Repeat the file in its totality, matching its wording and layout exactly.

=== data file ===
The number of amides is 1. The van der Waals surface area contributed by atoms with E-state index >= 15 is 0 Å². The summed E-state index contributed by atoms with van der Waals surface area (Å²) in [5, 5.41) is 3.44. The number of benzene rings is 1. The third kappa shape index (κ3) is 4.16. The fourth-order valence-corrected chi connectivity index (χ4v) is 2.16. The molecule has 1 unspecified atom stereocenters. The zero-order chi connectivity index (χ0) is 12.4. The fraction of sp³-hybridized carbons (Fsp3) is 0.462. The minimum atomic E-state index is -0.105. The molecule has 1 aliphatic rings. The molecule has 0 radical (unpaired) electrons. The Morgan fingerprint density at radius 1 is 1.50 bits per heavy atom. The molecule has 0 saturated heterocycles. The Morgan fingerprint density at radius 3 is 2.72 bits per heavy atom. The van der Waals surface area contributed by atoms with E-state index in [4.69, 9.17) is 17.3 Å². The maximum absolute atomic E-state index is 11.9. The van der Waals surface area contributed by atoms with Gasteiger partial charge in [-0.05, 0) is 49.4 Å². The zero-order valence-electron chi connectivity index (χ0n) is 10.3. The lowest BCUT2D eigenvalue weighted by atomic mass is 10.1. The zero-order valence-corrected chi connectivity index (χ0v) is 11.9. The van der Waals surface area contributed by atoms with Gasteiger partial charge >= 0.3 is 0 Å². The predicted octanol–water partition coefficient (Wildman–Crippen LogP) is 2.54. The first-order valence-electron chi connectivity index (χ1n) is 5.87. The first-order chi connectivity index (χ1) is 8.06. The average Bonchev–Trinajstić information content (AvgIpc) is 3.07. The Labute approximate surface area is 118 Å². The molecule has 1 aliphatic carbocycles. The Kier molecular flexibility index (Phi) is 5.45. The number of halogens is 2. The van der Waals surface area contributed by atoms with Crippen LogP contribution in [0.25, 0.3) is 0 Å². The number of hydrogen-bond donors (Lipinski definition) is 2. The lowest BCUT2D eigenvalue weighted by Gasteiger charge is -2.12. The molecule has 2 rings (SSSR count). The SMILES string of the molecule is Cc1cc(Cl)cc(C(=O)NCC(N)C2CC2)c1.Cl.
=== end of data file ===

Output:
The number of amides is 1. The van der Waals surface area contributed by atoms with E-state index >= 15 is 0 Å². The summed E-state index contributed by atoms with van der Waals surface area (Å²) in [5, 5.41) is 3.44. The number of benzene rings is 1. The third kappa shape index (κ3) is 4.16. The fourth-order valence-corrected chi connectivity index (χ4v) is 2.16. The molecule has 1 unspecified atom stereocenters. The zero-order chi connectivity index (χ0) is 12.4. The fraction of sp³-hybridized carbons (Fsp3) is 0.462. The minimum atomic E-state index is -0.105. The molecule has 1 aliphatic rings. The molecule has 0 radical (unpaired) electrons. The Morgan fingerprint density at radius 1 is 1.50 bits per heavy atom. The molecule has 0 saturated heterocycles. The Morgan fingerprint density at radius 3 is 2.72 bits per heavy atom. The van der Waals surface area contributed by atoms with E-state index in [4.69, 9.17) is 17.3 Å². The maximum absolute atomic E-state index is 11.9. The van der Waals surface area contributed by atoms with Gasteiger partial charge in [-0.05, 0) is 49.4 Å². The zero-order valence-electron chi connectivity index (χ0n) is 10.3. The lowest BCUT2D eigenvalue weighted by atomic mass is 10.1. The zero-order valence-corrected chi connectivity index (χ0v) is 11.9. The van der Waals surface area contributed by atoms with Gasteiger partial charge >= 0.3 is 0 Å². The predicted octanol–water partition coefficient (Wildman–Crippen LogP) is 2.54. The first-order valence-electron chi connectivity index (χ1n) is 5.87. The first-order chi connectivity index (χ1) is 8.06. The average Bonchev–Trinajstić information content (AvgIpc) is 3.07. The Labute approximate surface area is 118 Å². The molecule has 1 aliphatic carbocycles. The Kier molecular flexibility index (Phi) is 5.45. The number of halogens is 2. The van der Waals surface area contributed by atoms with Crippen LogP contribution in [0.25, 0.3) is 0 Å². The number of hydrogen-bond donors (Lipinski definition) is 2. The lowest BCUT2D eigenvalue weighted by Gasteiger charge is -2.12. The molecule has 2 rings (SSSR count). The SMILES string of the molecule is Cc1cc(Cl)cc(C(=O)NCC(N)C2CC2)c1.Cl.